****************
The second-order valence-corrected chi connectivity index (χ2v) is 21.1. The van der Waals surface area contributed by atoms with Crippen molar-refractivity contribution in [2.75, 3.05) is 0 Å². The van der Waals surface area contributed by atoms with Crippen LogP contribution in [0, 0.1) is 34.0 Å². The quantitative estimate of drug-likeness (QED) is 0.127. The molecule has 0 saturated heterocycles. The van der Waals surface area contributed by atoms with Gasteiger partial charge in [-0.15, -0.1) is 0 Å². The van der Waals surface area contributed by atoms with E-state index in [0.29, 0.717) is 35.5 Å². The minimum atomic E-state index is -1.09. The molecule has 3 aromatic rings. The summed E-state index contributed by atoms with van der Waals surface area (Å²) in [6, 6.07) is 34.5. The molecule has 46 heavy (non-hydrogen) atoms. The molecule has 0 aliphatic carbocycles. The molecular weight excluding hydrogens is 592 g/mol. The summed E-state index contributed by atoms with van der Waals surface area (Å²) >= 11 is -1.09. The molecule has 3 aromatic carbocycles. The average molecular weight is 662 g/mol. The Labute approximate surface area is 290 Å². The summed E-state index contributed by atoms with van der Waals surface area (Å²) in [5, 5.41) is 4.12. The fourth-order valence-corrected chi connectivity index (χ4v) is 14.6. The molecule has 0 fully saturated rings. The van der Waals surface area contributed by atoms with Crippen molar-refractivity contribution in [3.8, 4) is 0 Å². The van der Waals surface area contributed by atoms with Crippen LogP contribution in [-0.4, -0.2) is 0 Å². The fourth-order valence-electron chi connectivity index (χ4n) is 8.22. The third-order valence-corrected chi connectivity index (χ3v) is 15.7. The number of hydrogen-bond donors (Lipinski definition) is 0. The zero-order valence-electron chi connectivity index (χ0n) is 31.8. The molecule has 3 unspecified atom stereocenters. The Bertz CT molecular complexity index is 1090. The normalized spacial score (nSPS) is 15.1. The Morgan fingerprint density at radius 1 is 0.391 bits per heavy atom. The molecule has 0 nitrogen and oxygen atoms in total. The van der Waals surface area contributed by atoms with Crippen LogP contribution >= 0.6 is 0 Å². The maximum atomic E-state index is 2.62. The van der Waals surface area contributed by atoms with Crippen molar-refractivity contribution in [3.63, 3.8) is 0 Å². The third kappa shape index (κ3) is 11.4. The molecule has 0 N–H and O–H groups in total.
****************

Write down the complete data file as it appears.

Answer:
The second-order valence-corrected chi connectivity index (χ2v) is 21.1. The van der Waals surface area contributed by atoms with Crippen molar-refractivity contribution in [2.75, 3.05) is 0 Å². The van der Waals surface area contributed by atoms with Crippen LogP contribution in [0, 0.1) is 34.0 Å². The quantitative estimate of drug-likeness (QED) is 0.127. The molecule has 0 saturated heterocycles. The van der Waals surface area contributed by atoms with Gasteiger partial charge in [-0.15, -0.1) is 0 Å². The van der Waals surface area contributed by atoms with E-state index in [0.29, 0.717) is 35.5 Å². The minimum atomic E-state index is -1.09. The molecule has 3 aromatic rings. The summed E-state index contributed by atoms with van der Waals surface area (Å²) in [6, 6.07) is 34.5. The molecule has 46 heavy (non-hydrogen) atoms. The molecule has 0 aliphatic carbocycles. The molecular weight excluding hydrogens is 592 g/mol. The summed E-state index contributed by atoms with van der Waals surface area (Å²) >= 11 is -1.09. The molecule has 3 aromatic carbocycles. The average molecular weight is 662 g/mol. The Labute approximate surface area is 290 Å². The summed E-state index contributed by atoms with van der Waals surface area (Å²) in [5, 5.41) is 4.12. The fourth-order valence-corrected chi connectivity index (χ4v) is 14.6. The molecule has 0 fully saturated rings. The van der Waals surface area contributed by atoms with Crippen molar-refractivity contribution in [3.8, 4) is 0 Å². The van der Waals surface area contributed by atoms with Crippen LogP contribution in [-0.4, -0.2) is 0 Å². The fourth-order valence-electron chi connectivity index (χ4n) is 8.22. The third-order valence-corrected chi connectivity index (χ3v) is 15.7. The number of hydrogen-bond donors (Lipinski definition) is 0. The zero-order valence-electron chi connectivity index (χ0n) is 31.8. The molecule has 3 unspecified atom stereocenters. The Bertz CT molecular complexity index is 1090. The normalized spacial score (nSPS) is 15.1. The Morgan fingerprint density at radius 1 is 0.391 bits per heavy atom. The molecule has 0 nitrogen and oxygen atoms in total. The van der Waals surface area contributed by atoms with Crippen LogP contribution >= 0.6 is 0 Å². The maximum atomic E-state index is 2.62. The van der Waals surface area contributed by atoms with Crippen molar-refractivity contribution in [3.63, 3.8) is 0 Å². The third kappa shape index (κ3) is 11.4. The molecule has 0 N–H and O–H groups in total.